Traditional IRA contributions may be fully tax-deductible if a taxpayer has earned income and is not covered by an employer retirement plan. If the taxpayer is covered by an employer retirement plan and has an adjusted gross income (AGI) of less than $53,000 ($85,000 if married filing jointly), the IRA contribution may be fully deductible. If the taxpayer is covered by an employer provided plan and their AGI is between $53,000 and $63,000 ($85,000 and $105,000 if married filing jointly), the deduction is phased-out. No deduction is allowed for taxpayers who are covered by an employer plan if their AGI exceeds $63,000 ($105,000 if married filing jointly). You will be assessed a 10% additional tax if you withdraw funds before you reach age 59.5. Any withdrawals after that age are not subject to the additional 10% tax. You may not have to pay the additional tax if the money is withdrawn for certain reasons such as funds (up to $10,000) to buy a first home and higher education expenses for yourself, spouse, or dependent.

Roth IRAs are not tax-deductible but the income earned is tax-deferred and qualified withdrawals are tax-exempt. Early withdrawals are tax-free and penalty free if the money is used to cover qualified expenses such as purchasing a first home or if the taxpayer becomes disabled or dies. To invest the maximum amount in a Roth IRA, your AGI must be less than $101,000 ($159,000 if married filing jointly). There is a reduced contribution allowed if your AGI is between $101,000 to $116,000 ($159,000 to $169,000 if married filing jointly).

"Before you spend money on holiday gifts or winter vacations, consider either giving yourself or a loved one the gift of a contribution to a retirement savings plan this year and potentially reduce your taxes," said Steber. "Even if you contribute as little as $250 to a 401(k) plan or an IRA, you're taking advantage of tax savings for 2008 and laying the foundation for a solid retirement plan. If you already contribute, consult a tax professional to ensure you're receiving the maximum tax benefit for 2008."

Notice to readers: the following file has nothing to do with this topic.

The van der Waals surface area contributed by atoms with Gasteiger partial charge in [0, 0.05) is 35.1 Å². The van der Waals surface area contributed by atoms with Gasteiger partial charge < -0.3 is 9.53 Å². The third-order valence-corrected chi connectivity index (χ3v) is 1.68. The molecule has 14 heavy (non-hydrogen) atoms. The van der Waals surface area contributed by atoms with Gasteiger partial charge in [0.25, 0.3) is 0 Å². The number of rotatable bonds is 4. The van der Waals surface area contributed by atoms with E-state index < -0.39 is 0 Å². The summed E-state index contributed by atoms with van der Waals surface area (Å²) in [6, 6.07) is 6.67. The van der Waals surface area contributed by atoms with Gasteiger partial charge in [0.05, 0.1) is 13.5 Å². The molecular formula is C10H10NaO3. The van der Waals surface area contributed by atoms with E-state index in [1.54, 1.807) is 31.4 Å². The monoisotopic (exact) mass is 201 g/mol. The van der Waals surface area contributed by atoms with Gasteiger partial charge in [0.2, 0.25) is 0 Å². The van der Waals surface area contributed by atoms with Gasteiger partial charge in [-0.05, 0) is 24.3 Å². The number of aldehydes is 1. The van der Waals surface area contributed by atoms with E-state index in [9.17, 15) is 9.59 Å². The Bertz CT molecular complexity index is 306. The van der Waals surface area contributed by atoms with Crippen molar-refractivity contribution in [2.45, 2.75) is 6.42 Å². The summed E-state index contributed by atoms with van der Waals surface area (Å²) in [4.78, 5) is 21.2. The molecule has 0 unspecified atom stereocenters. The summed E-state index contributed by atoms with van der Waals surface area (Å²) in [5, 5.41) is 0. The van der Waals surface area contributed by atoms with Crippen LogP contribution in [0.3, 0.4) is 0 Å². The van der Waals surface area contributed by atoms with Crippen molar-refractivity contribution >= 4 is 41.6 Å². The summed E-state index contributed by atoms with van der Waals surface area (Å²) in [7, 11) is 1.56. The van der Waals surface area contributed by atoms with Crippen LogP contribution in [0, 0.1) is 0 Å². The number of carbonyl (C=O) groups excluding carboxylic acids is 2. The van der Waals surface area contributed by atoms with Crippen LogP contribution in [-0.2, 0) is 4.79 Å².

For more information on the tax benefits of retirement accounts as well as a list of the most commonly overlooked deductions, credits and updates on recent tax changes, visit http://www.jacksonhewitt.com/.

About Jackson Hewitt Tax Service Inc.

Jackson Hewitt Tax Service Inc. , with approximately 6,800 franchised and company-owned offices throughout the United States during the 2008 tax season, is an industry leader providing full service individual federal and state income tax return preparation. Most offices are independently owned and operated. The Company is based in Parsippany, New Jersey. More information may be obtained at http://www.jacksonhewitt.com/. To locate the Jackson Hewitt Tax Service(R) office nearest to you, call 1-800-234-1040.

CONTACT: Kristen Sharkey, Ketchum (Public Relations), +1-646-935-3959, Kristen.sharkey@ketchum.com

Web Site: http://www.jacksonhewitt.com/
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Date:Nov 12, 2008